How To Cook Acorn Squash

How To Cook Acorn Squash

7623e24f449c20c00e8943f6d2d220739fd2325a?w=240&h=240&fit=crop
Emma Christensen
Aug 26, 2015
(Image credit: Kelli Foster)

A little olive oil, a generous sprinkle of salt and pepper, some alone time in the oven — this is all that's between you and a warm dish of roasted acorn squash this evening. Here is a step-by-step recipe and guide to help you cook perfect acorn squash every time.

(Image credit: Kelli Foster)
(Image credit: Kelli Foster)

How to Cut an Acorn Squash in Half

Acorn squashes aren't quite as tough and formidable as butternut squashes, but you need to use a chef's knife to cut this squash in half, or at least another heavy-duty knife that has some real heft to it. A paring knife is not going to do the trick.

Have your chef's knife? Okay, good — now the trick is to start on one side of the stem and cut straight through the squash (not the stem — don't even try to cut through the stem) until the knife stops meeting resistance and you've cut through to the hollow middle. Continue cutting around the side of the acorn, through the tip, then around the other side, ending up on the other side of the stem.

Then, grab the squash with your big, strong hands, and pull it apart. Rawr! As you pull apart the sides, the squash will split to one side of the stem. You can trim the stem out at this point, but I usually just leave it in.

(Image credit: Kelli Foster)
(Image credit: Kelli Foster)

Beyond Salt and Pepper

Once you've split the squash and scooped out the seeds (which you should definitely save for roasting later), then all that's left to do is rub the squash halves with a little olive oil or butter and sprinkle them with salt and pepper.

This makes a delicious meal all on its own, but you needn't stop at just the standard S&P. Try sprinkling on a few teaspoons of your favorite spice or mix of spices — garam masala is a favorite of mine. You could also add a scoop of brown sugar, or nestle a few garlic cloves into the bowl of each squash half.

Want to transform this simple side dish into a full-blown meal? Then stuff it! Leftover vegetables, shredded meat, a scoop of grains or some bread crumbs, and a little cheese — stuff all that in the bowl of the squash and roast away. Here's more info about how to get in on that squashy action:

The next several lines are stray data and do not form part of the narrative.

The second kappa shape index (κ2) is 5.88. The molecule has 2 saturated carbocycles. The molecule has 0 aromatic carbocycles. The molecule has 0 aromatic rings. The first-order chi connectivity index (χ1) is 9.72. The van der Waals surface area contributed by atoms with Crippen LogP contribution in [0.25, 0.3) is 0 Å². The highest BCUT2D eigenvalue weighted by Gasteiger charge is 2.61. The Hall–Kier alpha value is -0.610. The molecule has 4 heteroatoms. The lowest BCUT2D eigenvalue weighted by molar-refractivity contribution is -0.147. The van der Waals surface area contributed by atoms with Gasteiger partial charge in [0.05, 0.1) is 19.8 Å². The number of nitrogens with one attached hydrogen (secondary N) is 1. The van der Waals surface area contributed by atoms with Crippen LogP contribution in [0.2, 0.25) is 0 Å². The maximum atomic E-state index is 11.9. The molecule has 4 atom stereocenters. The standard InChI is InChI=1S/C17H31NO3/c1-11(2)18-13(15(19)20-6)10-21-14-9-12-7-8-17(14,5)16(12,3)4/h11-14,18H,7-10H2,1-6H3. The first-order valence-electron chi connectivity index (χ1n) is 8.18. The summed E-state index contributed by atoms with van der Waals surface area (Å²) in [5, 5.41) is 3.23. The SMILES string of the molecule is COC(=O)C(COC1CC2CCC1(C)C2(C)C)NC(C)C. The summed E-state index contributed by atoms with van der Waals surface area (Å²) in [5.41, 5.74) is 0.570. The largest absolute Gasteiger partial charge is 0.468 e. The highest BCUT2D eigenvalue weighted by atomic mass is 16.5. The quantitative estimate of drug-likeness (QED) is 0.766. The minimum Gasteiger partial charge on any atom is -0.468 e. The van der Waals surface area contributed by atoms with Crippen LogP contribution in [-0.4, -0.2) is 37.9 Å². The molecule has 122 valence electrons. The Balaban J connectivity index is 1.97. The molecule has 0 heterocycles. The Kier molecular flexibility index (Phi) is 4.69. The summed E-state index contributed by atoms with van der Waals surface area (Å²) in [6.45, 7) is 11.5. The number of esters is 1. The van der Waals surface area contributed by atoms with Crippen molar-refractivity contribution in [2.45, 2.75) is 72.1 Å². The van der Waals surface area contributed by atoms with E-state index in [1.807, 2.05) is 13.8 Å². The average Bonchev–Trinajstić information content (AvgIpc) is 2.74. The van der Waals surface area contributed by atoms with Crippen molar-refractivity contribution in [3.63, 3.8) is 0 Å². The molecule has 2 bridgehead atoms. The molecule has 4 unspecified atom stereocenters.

(Image credit: Kelli Foster)

5 Things You Can Do with Roasted Acorn Squash

Sure, this makes a great side dish, but once you have that acorn squash roasted, there are a surprising number of ways you can use it:

  • Soup: Scoop all the flesh from the squash and either chop it into large chunks for a brothy soup, or puree it for a creamy soup.
  • Casseroles: Layer the scooped squash into a lasagna or toss it into your favorite casserole, along with the rest of the ingredients. Here's how to make a simple pasta bake with whatever ingredients you have on hand.
  • Hearty salads: Toss big chunks of the leftover squash in with the rest of your salad fixings for lunch tomorrow.
  • Pasta dinner: Squash and pasta is one of my favorite combinations. Add some brown butter and sage, and you have the perfect mid-week comfort food.
  • Put it in (or on) a crust: Squash-stuffed calzones? Squash-topped pizza? Squash-filled quesadillas? Don't knock it until you try it.
Acorn squash

How To Roast Acorn Squash

Makes 2 servings

What You Need

Ingredients
1 or more acorn squash
Olive oil, or butter
Salt
Pepper

Equipment
Chef's knife or other hefty knife
Sturdy soup spoon
Roasting pan or baking sheet

Instructions

  1. Heat the oven to 375°F. Place a rack in the bottom third of the oven.
  2. Cut the squash in half from stem to tip: Start on one side of the stem and cut straight through until the knife stops hitting resistance and you've cut through to the hollow middle. Continue cutting around the acorn, through the tip, ending up on the other side of the stem. Do not try to cut through the stem.
  3. Break the squash in half: Put down your knife and hold the squash in both hands. Pull the two halves away from each other, cracking the shell at the stem. The stem will stay with one half and leave the other half clean; you can trim away the stem if you want, but I usually leave it in.
  4. Scoop out the seeds: Use a sturdy soup spoon to scrape out all the seeds and stringy bits from inside both squash halves. You can save these for roasting in the oven, if you like!
  5. Rub the squash halves with oil: Set the acorn squash halves cut-side up, like bowls, in the roasting pan or on the baking sheet. Drizzle them with a little olive oil and use your fingertips to rub it all over the cut surface and inside of the squash.
  6. Sprinkle both halves generously with salt and pepper.
  7. Roast in the oven for 45 to 60 minutes: When done, the halves will be caramelized and roasty around the edges, and you should be able to easily poke a fork or knife all the way through the flesh.
  8. Eat immediately, or cool and refrigerate for up to 5 days.

Recipe Notes

Created with Sketch.